The children were never called “bad” or had love withheld from them when they misbehaved. None of us ever used bullying tactics to get a child to submit to our will. Hitting a child is not an option for us. Physical violence may work up front to scare a child into submission, but in the long run, any form of physical, verbal, or emotional abuse creates the pain, disconnect, and fear that carries over into their adult experience.

It was not easy remaining centered and keeping my cool when I was alone watching over a house full of wild young boys. Much of the time, I felt mentally scattered and emotionally triggered when meltdowns occurred and I wasn’t being listened to. No matter what, I am still 100 percent responsible for staying centered and in control of my emotions when I assert boundaries and reenforce rules.

If a child had trouble listening, I would, in a gentle, non-threatening tone, say, “What do you understand I said?” This is different than, “Do you understand what I said?” — which could leave space for the child to say “yes” without clear understanding. In saying, “What do you understand I said?” the child would do their best to repeat what they heard. If they still did not have complete understanding, I would repeat what they missed and say, “What do you understand I said?” I repeated this process until each child was on the same page and had an understanding of the rules.

If the rules continued to be broken, I would remain calm and take the child who was out of bounds by the hand to sit quietly with me and have a conversation. If they continued to not listen, I would say, “It’s time for a nap. I know you understand the rules, and when you don’t follow them, it lets me know you must be tired,” and I put them to bed. Naturally, they cry and protest that they didn’t need a nap, and within minutes, they’re usually fast asleep. Understanding that a three year old needs a nap when they are out of control is a form of empathy.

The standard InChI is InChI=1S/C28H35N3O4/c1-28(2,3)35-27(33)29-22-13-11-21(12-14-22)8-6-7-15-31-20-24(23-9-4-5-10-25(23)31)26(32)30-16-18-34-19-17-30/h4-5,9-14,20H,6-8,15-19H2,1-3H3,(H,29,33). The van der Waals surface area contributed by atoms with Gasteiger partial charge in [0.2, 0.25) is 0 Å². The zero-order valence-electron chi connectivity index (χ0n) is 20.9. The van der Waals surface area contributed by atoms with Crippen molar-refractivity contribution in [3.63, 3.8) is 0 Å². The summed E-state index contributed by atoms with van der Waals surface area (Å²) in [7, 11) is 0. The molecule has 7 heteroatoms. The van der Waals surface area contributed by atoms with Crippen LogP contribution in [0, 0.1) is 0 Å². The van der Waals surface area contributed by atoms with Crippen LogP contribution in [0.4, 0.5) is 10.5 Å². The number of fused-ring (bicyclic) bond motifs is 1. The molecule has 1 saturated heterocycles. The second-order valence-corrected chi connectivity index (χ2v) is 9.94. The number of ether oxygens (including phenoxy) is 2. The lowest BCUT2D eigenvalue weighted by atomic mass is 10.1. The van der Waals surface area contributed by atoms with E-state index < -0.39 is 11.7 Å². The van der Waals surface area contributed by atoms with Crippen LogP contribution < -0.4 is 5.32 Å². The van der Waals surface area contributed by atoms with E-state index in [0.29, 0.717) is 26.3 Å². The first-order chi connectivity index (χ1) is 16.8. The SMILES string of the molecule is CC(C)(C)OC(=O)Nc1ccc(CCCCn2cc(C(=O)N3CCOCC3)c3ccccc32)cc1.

This process cycled all day long. I would turn off the stove if I was cooking, hang up the phone if I was talking, and address the breakdown from a centered space of non-reactivity. The other coparents did the same. Whether we were alone or working together, our nonreactive parenting style matched our intention to discipline children without the use of violence.

The energy and attention children require can be demanding and draining. Perhaps this is why it takes a village to raise a child. I would further add that it takes a conscious village with conscious parenting skills to raise a child. Many say they want peace on Earth, and raising a child through patient, loving, assertive discipline is the tedious, time-consuming, and necessary work to make that shift.

I have witnessed many parents in my community never once hit their children or verbally abuse them in any way. These children are growing up feeling safe and secure, confident in who they are, connected to their power to create what they want, and with the Light of Spirit still twinkling in their eyes. Some may feel this is a complicated idea to implement, but it seems we are complicating our lives without it. We owe it to ourselves and our children to put forth the effort. The more self-realized and healed we are, the greater gift we are to our future generations.

Enlightenment Challenge: Where in your life are you emotionally reacting verses calmly responding to experiences that trigger you—especially where children are concerned? The next time you feel triggered by anyone or anything, take a moment to breathe and connect with your center before you choose how to mindfully move forward.